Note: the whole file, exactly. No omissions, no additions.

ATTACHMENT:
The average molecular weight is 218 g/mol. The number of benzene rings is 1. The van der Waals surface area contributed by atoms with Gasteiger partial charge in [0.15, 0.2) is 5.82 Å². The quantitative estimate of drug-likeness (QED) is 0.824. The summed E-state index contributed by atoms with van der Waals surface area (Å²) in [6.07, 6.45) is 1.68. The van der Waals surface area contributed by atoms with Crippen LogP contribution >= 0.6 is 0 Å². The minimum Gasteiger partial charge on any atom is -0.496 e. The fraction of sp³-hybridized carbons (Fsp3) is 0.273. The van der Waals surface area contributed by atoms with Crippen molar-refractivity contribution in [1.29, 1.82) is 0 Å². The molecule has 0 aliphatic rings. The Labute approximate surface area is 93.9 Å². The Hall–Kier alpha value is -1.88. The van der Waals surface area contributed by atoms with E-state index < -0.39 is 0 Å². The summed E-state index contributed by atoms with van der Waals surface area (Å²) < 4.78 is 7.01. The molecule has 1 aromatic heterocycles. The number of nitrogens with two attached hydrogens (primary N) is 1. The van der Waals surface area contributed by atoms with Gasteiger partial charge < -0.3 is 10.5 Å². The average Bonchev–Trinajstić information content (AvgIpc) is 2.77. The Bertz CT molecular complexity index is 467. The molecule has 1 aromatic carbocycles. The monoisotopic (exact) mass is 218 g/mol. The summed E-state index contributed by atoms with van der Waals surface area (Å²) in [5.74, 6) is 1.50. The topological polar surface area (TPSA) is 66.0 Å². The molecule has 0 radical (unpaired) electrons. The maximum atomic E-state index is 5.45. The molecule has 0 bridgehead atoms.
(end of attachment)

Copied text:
The average molecular weight is 218 g/mol. The number of benzene rings is 1. The van der Waals surface area contributed by atoms with Gasteiger partial charge in [0.15, 0.2) is 5.82 Å². The quantitative estimate of drug-likeness (QED) is 0.824. The summed E-state index contributed by atoms with van der Waals surface area (Å²) in [6.07, 6.45) is 1.68. The van der Waals surface area contributed by atoms with Crippen LogP contribution >= 0.6 is 0 Å². The minimum Gasteiger partial charge on any atom is -0.496 e. The fraction of sp³-hybridized carbons (Fsp3) is 0.273. The van der Waals surface area contributed by atoms with Crippen molar-refractivity contribution in [1.29, 1.82) is 0 Å². The molecule has 0 aliphatic rings. The Labute approximate surface area is 93.9 Å². The Hall–Kier alpha value is -1.88. The van der Waals surface area contributed by atoms with E-state index < -0.39 is 0 Å². The summed E-state index contributed by atoms with van der Waals surface area (Å²) < 4.78 is 7.01. The molecule has 1 aromatic heterocycles. The number of nitrogens with two attached hydrogens (primary N) is 1. The van der Waals surface area contributed by atoms with Gasteiger partial charge < -0.3 is 10.5 Å². The average Bonchev–Trinajstić information content (AvgIpc) is 2.77. The Bertz CT molecular complexity index is 467. The molecule has 1 aromatic carbocycles. The monoisotopic (exact) mass is 218 g/mol. The summed E-state index contributed by atoms with van der Waals surface area (Å²) in [5.74, 6) is 1.50. The topological polar surface area (TPSA) is 66.0 Å². The molecule has 0 radical (unpaired) electrons. The maximum atomic E-state index is 5.45. The molecule has 0 bridgehead atoms.